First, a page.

- 1941 – Andrei Mironov, Soviet actor (d. 1987)
- 1942 – Dick Allen, American baseball player
- 1942 – Palito Ortega, Argentine singer and actor
- 1942 – Ann Packer, British athlete
- 1943 – Lynn Redgrave, English actress (d. 2010)
- 1943 – Dionysis Simopoulos, Greek physicist and astronomer
- 1944 – Buzz Hargrove, Canadian labour leader
- 1944 – Sergey Nikitin, Russian composer
- 1944 – Pepe Romero, Spanish guitarist
- 1945 – Bruce Broughton, American composer
- 1945 – Jim Chapman, American politician
- 1945 – Micky Dolenz, American musician, singer, songwriter, actor. (The Monkees)
- 1945 – Anselm Kiefer, German painter
- 1946 – Randy Meisner, American musician (The Eagles and Poco)
- 1947 – Mike Allsup, American musician (Three Dog Night)
- 1947 – Michael S. Hart, Gutenberg Project founder
- 1947 – Carole Bayer Sager, American composer
- 1947 – Vladimír Mišík, Czech singer-songwriter (Blue Effect, Flamengo)
- 1947 – Florentino Pérez, Spanish football executive
- 1948 – Gyles Brandreth, British broadcaster and former Conservative Member of Parliament
- 1948 – Peggy March, American pop singer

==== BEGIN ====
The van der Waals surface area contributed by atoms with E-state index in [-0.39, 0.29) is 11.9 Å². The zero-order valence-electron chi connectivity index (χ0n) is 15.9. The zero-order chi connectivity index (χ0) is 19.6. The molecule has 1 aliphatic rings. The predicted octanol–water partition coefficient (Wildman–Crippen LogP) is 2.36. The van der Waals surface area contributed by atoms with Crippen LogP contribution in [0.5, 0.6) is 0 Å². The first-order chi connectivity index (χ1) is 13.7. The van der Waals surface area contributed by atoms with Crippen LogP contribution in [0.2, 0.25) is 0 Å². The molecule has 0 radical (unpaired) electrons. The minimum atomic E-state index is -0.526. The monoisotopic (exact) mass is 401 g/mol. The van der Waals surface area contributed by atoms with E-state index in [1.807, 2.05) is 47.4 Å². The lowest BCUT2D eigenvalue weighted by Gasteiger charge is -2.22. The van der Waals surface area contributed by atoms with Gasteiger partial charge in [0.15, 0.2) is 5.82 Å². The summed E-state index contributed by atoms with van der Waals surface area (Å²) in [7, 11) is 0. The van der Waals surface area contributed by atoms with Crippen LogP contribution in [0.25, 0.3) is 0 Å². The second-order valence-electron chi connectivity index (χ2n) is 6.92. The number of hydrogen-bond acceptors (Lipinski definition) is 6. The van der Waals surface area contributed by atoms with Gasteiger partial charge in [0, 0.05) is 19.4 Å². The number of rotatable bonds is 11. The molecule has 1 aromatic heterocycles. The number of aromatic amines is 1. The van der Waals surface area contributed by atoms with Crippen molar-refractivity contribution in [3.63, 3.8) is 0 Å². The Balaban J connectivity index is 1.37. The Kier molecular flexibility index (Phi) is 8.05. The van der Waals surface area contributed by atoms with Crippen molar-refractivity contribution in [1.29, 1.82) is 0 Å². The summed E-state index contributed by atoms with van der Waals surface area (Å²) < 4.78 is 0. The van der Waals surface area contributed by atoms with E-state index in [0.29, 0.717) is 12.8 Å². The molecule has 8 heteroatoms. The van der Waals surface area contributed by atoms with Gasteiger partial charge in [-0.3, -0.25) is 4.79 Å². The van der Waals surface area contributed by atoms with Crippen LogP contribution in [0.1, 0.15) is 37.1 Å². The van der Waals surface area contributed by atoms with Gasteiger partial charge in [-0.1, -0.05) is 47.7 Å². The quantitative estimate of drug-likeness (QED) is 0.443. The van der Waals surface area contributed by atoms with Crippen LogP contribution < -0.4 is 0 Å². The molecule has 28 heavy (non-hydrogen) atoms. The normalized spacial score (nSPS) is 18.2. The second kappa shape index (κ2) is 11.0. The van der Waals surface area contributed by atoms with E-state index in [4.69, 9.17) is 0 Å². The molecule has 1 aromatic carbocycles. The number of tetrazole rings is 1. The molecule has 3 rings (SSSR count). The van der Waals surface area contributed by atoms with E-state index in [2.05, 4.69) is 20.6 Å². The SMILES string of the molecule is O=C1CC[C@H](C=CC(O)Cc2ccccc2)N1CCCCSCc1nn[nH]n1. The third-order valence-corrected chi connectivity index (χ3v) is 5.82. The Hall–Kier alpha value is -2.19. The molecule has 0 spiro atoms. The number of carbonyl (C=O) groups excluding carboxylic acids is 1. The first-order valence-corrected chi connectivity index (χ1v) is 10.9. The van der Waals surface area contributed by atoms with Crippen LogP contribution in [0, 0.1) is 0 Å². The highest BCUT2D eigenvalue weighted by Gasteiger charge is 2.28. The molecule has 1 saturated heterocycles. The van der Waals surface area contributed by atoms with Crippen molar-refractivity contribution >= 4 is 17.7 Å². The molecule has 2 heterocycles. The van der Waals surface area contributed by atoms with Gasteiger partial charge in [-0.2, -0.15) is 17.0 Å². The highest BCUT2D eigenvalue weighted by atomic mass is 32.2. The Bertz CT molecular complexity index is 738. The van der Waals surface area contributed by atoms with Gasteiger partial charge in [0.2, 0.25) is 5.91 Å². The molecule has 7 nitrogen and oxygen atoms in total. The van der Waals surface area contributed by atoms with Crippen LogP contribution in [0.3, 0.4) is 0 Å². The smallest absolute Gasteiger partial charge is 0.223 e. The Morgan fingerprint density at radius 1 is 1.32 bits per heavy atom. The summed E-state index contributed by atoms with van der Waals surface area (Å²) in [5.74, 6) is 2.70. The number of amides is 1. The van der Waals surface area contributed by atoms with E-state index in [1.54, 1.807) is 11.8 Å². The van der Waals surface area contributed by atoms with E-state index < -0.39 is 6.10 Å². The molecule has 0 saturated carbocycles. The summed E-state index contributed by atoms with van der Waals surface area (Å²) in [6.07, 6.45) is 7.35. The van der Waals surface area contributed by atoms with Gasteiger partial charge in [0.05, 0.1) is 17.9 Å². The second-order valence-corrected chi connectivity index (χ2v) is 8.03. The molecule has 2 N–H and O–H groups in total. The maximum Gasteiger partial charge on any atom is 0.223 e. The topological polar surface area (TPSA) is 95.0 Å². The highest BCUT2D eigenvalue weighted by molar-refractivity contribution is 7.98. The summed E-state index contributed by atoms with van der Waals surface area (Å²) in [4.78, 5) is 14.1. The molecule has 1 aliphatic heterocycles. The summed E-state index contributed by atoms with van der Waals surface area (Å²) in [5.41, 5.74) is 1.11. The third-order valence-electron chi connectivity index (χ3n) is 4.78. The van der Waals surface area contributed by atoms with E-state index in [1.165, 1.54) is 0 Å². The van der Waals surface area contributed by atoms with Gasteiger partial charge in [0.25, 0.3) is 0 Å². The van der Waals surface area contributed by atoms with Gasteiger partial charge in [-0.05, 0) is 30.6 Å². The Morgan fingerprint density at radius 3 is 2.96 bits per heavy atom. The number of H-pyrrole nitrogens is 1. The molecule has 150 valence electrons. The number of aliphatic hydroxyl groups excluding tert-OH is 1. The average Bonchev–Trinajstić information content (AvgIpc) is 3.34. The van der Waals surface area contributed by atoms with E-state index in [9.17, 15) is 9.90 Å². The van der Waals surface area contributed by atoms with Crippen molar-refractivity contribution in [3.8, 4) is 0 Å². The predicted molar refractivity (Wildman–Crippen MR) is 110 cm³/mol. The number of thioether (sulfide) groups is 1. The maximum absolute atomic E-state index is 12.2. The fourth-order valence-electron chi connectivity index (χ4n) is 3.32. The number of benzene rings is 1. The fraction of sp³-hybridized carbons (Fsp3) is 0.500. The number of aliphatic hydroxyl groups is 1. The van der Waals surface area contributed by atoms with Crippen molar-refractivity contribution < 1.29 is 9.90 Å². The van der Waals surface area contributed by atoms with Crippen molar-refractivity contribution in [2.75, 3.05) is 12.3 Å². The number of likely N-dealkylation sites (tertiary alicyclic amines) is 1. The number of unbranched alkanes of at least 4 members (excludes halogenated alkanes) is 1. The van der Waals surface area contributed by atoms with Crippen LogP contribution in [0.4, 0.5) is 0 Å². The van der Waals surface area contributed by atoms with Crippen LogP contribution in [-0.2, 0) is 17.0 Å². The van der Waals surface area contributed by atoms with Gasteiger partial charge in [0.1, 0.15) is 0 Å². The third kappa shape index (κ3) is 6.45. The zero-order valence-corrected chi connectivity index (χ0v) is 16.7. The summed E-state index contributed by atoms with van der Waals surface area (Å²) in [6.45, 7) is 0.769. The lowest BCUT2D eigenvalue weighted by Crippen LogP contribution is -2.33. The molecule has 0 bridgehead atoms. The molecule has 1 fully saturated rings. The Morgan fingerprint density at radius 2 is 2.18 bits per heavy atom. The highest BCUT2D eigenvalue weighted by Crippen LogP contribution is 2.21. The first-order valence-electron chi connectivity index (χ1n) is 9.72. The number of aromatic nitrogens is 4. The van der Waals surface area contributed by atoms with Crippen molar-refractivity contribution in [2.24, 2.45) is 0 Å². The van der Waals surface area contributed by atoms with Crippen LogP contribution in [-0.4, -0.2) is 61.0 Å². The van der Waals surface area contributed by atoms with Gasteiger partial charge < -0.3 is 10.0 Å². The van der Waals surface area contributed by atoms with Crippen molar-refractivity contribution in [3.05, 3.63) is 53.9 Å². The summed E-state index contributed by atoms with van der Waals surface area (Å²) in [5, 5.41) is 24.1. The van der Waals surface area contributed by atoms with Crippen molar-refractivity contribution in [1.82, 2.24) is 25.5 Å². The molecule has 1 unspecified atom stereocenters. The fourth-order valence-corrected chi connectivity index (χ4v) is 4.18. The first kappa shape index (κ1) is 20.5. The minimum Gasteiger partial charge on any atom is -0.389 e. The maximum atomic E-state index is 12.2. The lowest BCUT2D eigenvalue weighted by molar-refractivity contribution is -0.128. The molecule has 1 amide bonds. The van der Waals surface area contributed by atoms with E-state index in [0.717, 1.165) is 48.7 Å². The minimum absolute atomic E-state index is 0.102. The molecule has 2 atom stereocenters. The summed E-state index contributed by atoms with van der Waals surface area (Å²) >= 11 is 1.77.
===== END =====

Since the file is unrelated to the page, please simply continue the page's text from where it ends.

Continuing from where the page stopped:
- 1948 – Jonathan Sacks, Chief Rabbi of the United Hebrew Congregations of the Commonwealth
- 1949 – Natalia Kuchinskaya, Soviet gymnast
- 1949 – Karel Lismont, Belgian athlete
- 1949 – Antonello Venditti, Italian singer-songwriter
- 1950 – Richard Ouzounian, Canadian/American theatre director and critic
- 1950 – Dimitris Spentzopoulos, Greek footballer
- 1952 – George Felix Allen, American politician, 67th Governor of Virginia
- 1953 – Jim Rice, American baseball player
- 1953 – Don Werner, American baseball player
- 1954 – Cheryl Baker, British singer (Bucks Fizz)
- 1954 – Bob Brozman, American musician (R. Crumb & His Cheap Suit Serenaders)
- 1954 – David Wilkie, Scottish swimmer
- 1955 – Don Ashby, Canadian ice hockey player (d. 1981)
- 1955 – Joellyn Auklandus, American writer
- 1956 – Laurie Cunningham, English footballer (d. 1989)
- 1956 – John Kapelos, Canadian actor
- 1957 – Clive Burr, British musician (Iron Maiden)
- 1957 – John Butcher, American baseball player
- 1957 – Billy Childs, American composer/pianist
- 1957 – Cynthia Rothrock, American actress
- 1957 – Bob Stoddard, American baseball player
- 1958 – Nick Capra, American baseball player
- 1958 – Gary Numan, British singer (Tubeway Army)
- 1959 – Lester Holt, American television journalist
- 1959 – Aidan Quinn, American actor
- 1960 – Jeffrey Eugenides, American novelist
- 1960 – Max Metzker, Australian swimmer
- 1960 – Buck Williams, American basketball player
- 1961 – Camryn Manheim, American actress
- 1961 – Larry Murphy, Canadian hockey player